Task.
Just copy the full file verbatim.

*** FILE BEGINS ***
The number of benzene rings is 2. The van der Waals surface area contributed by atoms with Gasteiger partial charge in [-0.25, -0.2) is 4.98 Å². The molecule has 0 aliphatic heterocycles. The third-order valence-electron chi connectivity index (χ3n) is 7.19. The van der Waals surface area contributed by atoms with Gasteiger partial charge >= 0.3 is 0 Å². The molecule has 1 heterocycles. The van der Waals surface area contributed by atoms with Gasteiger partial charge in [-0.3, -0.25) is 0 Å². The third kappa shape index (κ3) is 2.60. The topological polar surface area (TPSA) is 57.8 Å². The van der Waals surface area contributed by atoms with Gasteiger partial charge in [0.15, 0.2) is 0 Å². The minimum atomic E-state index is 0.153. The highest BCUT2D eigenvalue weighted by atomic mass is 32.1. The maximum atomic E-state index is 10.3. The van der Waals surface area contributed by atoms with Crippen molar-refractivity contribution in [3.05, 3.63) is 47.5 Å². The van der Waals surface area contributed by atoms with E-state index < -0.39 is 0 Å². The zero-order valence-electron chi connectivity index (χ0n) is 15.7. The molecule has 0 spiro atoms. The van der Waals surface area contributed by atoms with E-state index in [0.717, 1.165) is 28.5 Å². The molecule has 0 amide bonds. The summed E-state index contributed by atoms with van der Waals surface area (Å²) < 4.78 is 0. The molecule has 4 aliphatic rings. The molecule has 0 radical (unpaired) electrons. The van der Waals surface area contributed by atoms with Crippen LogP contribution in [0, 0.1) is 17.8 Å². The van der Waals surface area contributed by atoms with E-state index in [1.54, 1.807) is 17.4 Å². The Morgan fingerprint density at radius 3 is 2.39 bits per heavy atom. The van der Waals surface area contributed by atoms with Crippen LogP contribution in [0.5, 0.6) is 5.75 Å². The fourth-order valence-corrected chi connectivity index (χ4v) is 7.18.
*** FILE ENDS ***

The number of benzene rings is 2. The van der Waals surface area contributed by atoms with Gasteiger partial charge in [-0.25, -0.2) is 4.98 Å². The molecule has 0 aliphatic heterocycles. The third-order valence-electron chi connectivity index (χ3n) is 7.19. The van der Waals surface area contributed by atoms with Gasteiger partial charge >= 0.3 is 0 Å². The molecule has 1 heterocycles. The van der Waals surface area contributed by atoms with Gasteiger partial charge in [-0.3, -0.25) is 0 Å². The third kappa shape index (κ3) is 2.60. The topological polar surface area (TPSA) is 57.8 Å². The van der Waals surface area contributed by atoms with Gasteiger partial charge in [0.15, 0.2) is 0 Å². The minimum atomic E-state index is 0.153. The highest BCUT2D eigenvalue weighted by atomic mass is 32.1. The maximum atomic E-state index is 10.3. The van der Waals surface area contributed by atoms with Crippen molar-refractivity contribution in [3.05, 3.63) is 47.5 Å². The van der Waals surface area contributed by atoms with E-state index < -0.39 is 0 Å². The zero-order valence-electron chi connectivity index (χ0n) is 15.7. The molecule has 0 spiro atoms. The van der Waals surface area contributed by atoms with E-state index in [0.717, 1.165) is 28.5 Å². The molecule has 0 amide bonds. The summed E-state index contributed by atoms with van der Waals surface area (Å²) < 4.78 is 0. The molecule has 4 aliphatic rings. The molecule has 0 radical (unpaired) electrons. The van der Waals surface area contributed by atoms with Crippen LogP contribution in [0, 0.1) is 17.8 Å². The van der Waals surface area contributed by atoms with E-state index in [1.54, 1.807) is 17.4 Å². The Morgan fingerprint density at radius 3 is 2.39 bits per heavy atom. The van der Waals surface area contributed by atoms with Crippen LogP contribution in [0.5, 0.6) is 5.75 Å². The fourth-order valence-corrected chi connectivity index (χ4v) is 7.18.